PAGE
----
Seamus Costello, then an Official, had said, “we have no common ground, good, bad or indifferent, with the Provisionals.”
The ‘Officials’ held a position which was called ‘Defence and Retaliation’. But in truth, there was so much ‘defence’ and ‘retaliation’ that it really became, as one volunteer described it, an “unplanned, chaotic armed struggle”. The combination of armed struggle with political struggle, particularly on the streets, was becoming problematic.
When 1972 dawned, the Belfast Telegraph ran the headline, “The IRA is Beginning To Lose The War”.
They could not have been more wrong. The rest of January saw an escalation of the violence, particularly in Derry where hundred of shots were fired at the security forces, and many nail bombs were thrown. Two policemen were killed when their police car was riddled with bullets on 27 January. The violence was widespread. An oil depot in Gamble Street, the Orpheus Inn in York Street, a building on Corporation Street, a garage on Victoria Street, and the Harbour Commissioner’s boat, all in Belfast – all were blown up. Two explosions took place on the perimeter of the Holywood army barracks. The biggest bomb to be found until that point was defused on the border at Silverbridge. Two telephone exchanges were bombed in County Tyrone. 14 bombs were detonated on the Wednesday before the Sunday march. A gun battle, lasting over two hours, took place on the border around Forkhill, in which over a thousand shots were exchanged between the Provisional IRA and the British Army.
A peaceful civil rights march was targeted on Magilligan Strand beside an internment camp, which had opened just three days earlier. The marchers were confronted with barbed wire and 80 members of the Paratroop Regiment, alongside some 50 RUC men, and 80 Green Jackets (a regiment of the British Army). Fifty demonstrators attempted to use the ebbing tide to go around the wire. The paratroops opened fire with gas guns and rubber bullets, and the police and Army then joined in with batons and rifle butts. They fired rubber bullets at close range. The marchers, bloodied and limping, departed. Simon Winchester, who had been observing these events with his family, described it as “the brutal act of an arrogant military”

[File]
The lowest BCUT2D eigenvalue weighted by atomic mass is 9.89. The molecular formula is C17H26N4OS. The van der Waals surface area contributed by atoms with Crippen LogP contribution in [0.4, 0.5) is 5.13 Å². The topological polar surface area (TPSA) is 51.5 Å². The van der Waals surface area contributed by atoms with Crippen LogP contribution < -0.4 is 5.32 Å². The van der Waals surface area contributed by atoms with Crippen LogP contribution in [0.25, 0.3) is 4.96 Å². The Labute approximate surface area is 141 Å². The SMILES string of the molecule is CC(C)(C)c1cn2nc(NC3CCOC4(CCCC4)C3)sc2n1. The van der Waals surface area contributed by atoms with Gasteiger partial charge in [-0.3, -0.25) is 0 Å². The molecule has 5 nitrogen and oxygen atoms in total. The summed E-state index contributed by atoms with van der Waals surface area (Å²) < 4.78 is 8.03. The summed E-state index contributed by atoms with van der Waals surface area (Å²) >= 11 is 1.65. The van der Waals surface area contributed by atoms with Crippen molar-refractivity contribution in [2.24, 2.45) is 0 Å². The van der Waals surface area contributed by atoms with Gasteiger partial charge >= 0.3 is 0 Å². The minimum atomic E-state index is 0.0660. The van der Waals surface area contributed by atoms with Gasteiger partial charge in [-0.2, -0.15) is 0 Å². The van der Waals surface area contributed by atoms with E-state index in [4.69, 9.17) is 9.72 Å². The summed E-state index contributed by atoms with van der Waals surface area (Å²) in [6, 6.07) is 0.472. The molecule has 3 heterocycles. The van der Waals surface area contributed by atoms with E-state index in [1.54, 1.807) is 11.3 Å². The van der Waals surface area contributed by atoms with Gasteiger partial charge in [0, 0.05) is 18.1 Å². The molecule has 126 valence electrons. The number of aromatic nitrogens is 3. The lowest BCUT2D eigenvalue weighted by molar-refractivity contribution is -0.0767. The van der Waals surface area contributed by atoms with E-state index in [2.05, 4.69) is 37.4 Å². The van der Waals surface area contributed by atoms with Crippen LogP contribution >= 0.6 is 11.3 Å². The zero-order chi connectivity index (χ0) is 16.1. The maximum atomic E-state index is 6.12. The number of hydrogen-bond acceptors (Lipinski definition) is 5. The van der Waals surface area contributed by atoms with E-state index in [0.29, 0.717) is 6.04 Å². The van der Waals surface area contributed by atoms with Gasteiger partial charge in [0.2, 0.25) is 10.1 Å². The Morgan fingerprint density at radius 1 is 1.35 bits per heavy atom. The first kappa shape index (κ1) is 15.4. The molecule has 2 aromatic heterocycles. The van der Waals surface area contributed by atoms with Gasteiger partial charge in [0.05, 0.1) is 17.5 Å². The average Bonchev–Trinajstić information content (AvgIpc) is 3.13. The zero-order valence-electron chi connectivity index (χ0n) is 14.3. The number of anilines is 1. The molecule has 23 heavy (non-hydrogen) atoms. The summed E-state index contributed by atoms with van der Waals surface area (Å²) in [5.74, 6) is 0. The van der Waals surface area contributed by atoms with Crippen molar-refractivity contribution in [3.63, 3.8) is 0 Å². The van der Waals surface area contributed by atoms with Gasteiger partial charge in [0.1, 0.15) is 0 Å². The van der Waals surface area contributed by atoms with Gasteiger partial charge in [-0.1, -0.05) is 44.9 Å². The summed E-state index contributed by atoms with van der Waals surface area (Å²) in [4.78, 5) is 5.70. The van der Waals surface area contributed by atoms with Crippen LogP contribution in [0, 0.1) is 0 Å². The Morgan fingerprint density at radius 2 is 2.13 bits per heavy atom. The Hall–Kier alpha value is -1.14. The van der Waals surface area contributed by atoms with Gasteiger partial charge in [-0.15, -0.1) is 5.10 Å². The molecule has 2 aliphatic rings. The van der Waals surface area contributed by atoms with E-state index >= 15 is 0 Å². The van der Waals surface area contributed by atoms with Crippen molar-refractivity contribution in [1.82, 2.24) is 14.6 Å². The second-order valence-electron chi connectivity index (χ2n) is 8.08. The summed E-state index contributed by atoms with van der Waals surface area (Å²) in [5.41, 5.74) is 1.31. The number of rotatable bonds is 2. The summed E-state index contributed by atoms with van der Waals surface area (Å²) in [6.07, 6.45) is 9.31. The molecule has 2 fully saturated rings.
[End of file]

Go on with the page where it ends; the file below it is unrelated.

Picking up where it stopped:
The following Saturday, there was another civil rights march – this time from Dungannon to Coalisland. It produced “confrontation, rubber bullets, CS gas – many participants huddled in the rain inside the walls of a brickyard, with the angry British Army at the gate.”
It was now obvious, from the behaviour of the Brits, that a change was coming. At a secret security briefing a few days before Bloody Sunday, GOC General Tuzo claimed that the Northern Ireland Civil Rights Association (NICRA), which was organising the march, was “the active ally of the IRA”
Many now believe that the British Establishment had made a strategic decision to drive the civil rights movement from the streets. They wanted to take on the IRA, and could not be distracted by the marchers. Some predicted a confrontation. No one predicted murder.
They went to hear speeches
On Sunday 30 January, the marchers gathered. They had come to defy the marching ban, to walk a certain distance, to listen to the speakers, including Bernadette Devlin, Lord Fenner Brockway (an elderly, liberal anti-imperialist), and to “suffer through the usual collection of NICRA people and northern politicians, Hume and Barr and the others.”
The organisers knew that the Army would not let them leave the Bogside – historically a Catholic ghetto in Derry beyond the city walls – in order to march into what the unionists regarded as “their” city. For decades, they had gerrymandered the city’s electoral wards to ensure a permanent Unionist majority. Housing conditions in the City were appalling for Catholic and Protestant workers alike, and employment opportunities were denied to those considered “disloyal” (i.e. Catholics and Protestant trade unionists).
So the plan was to march up to the barricades behind the sound lorry, and then to withdraw with the lorry to a safe distance from the barricades at Free Derry corner in order to proceed peacefully with speeches. The marchers kept to their plan. They went to hear speeches at Free Derry corner.
A group of so-called ‘Derry Young Hooligans’, as they were customarily referred to at the time, stayed at the barricades to confront the army. There had developed a tradition of rioting – it was almost a ritual for the male teenagers and young men of Derry. As usual, the army responded with rubber bullets, and then drowned the rioters with water cannons, spraying them with purple dye. The situation was contained. Some of the rioters began dispersing. Honour was satisfied.